Rural round-up

04/05/2021

Return of the rabbit plague – Melanie Reid:

The saying goes: “Never turn your back on a rabbit, especially in Central Otago”. But New Zealand has. And now the population has exploded – again. This week, Newsroom Investigates launches an in-depth series about the South Island rabbit rampage.

Rabbits are eating their way through parts of the South Island, turning productive farm land into bare, honeycombed ground where only weeds survive. Lifestyle blocks and subdivisions around Queenstown are infested. The North Otago town of Moeraki has them in plague proportions.

Welcome to another environmental fiasco in Aotearoa.

There have been two occasions in our history when rabbits were almost wiped out: in 1947, when the government set up a Rabbit Destruction Council with the aim to “kill the last rabbit,” and exactly 50 years later when the calicivirus was released illegally by a fed-up farmer. . . 

Sector fears govt module will confuse farmers – Neal Wallace:

The release of a Government initiated online tool to help farmers manage intensive winter grazing may create confusion, a primary sector group fears.

The online farm plan module was launched this week by the ministries for Primary Industry (MPI) and Environment (MfE) ahead of a similarly targeted information jointly formulated by Beef + Lamb NZ (B+LNZ), DairyNZ, Federated Farmers and Deer Industry NZ.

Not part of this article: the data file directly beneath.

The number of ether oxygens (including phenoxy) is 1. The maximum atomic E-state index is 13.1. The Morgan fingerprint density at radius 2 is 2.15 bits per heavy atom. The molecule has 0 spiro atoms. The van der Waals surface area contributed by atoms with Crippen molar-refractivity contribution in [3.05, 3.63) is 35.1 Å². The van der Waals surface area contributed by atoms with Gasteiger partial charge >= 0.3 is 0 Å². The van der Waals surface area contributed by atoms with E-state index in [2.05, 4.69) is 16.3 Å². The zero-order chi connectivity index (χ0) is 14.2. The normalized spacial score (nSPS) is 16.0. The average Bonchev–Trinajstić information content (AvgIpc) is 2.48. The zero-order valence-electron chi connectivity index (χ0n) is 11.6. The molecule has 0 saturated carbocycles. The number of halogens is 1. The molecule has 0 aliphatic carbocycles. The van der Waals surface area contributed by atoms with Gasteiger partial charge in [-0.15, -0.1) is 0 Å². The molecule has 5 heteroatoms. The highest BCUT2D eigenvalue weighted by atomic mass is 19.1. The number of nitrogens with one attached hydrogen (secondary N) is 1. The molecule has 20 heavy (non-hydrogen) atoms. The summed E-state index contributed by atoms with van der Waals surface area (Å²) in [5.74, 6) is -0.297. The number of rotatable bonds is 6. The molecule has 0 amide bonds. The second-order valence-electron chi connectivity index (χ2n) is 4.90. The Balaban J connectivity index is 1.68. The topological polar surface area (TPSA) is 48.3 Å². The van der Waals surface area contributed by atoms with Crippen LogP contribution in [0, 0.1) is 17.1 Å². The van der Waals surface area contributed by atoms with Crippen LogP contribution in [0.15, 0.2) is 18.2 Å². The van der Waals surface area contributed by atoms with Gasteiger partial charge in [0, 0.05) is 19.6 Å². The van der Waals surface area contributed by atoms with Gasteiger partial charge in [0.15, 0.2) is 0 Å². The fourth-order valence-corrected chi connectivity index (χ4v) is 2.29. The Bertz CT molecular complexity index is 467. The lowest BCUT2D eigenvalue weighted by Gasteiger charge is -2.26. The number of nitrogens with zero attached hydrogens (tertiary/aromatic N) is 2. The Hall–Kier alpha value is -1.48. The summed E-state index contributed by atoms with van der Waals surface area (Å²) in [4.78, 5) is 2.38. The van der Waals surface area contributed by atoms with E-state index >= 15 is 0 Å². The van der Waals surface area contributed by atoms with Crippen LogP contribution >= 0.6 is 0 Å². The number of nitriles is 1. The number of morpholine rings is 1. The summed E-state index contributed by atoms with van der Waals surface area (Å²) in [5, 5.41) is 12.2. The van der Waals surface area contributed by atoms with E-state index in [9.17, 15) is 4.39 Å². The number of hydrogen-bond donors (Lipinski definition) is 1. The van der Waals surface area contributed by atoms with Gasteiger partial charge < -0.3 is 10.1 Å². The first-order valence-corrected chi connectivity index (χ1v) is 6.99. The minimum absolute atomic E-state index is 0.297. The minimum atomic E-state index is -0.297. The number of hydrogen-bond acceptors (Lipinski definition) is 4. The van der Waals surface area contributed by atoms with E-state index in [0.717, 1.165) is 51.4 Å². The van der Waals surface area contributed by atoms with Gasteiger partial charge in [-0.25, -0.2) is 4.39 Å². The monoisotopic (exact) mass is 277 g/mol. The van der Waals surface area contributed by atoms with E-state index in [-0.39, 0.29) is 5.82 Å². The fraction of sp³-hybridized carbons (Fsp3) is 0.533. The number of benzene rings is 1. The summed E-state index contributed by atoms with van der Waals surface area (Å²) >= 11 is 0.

B+LNZ environmental policy manager Corina Jordan says having two separate plan templates in circulation creates confusion, sends mixed messages and “adds to the noise” at a time farmers should be focused on developing a winter grazing plan.

“It was unnecessary for MPI and MfE to step into this space because we had a farm plan already developed. We were already doing it.” . . 

R&D crucial to meet GHG goals – Anne Boswell:

New Zealand farmers are already doing their bit, but more tools will be needed if they are to meet the targets outlined in the Climate Change Commission’s proposal.

DairyNZ says a substantial investment into research and development (R&D) is crucial if farmers are to meet the recommendations set out in the independent Climate Change Commission’s (CCC) draft carbon budgets proposal, released in January this year.

As an industry body, DairyNZ has made a comprehensive submission to the commission on farmers’ behalf, backed by economic, farm systems and scientific evidence. 

The submission outlined two key messages: don’t shift the goalposts, and that substantial investment in research and development was critical to the success of the proposal. . . 

Feds keen to engage in immigration review:

Federated Farmers is pleased that the Productivity Commission has decided to hold an inquiry into our current immigration settings and looks forward to engaging in the process.

The primary industries have traditionally looked to the migrant workforce to fill a range of roles where sufficient numbers of Kiwis are not available.

“The closure of the border has seen many roles, both permanent and seasonal, unable to be filled by Kiwis,” Feds Immigration Spokesperson Chris Lewis says.

“The various sectors have done what they can to encourage more New Zealanders to work on farms, including training and recruitment initiatives and increases in wages, but some roles and regions remain critically short on suitable staff.. .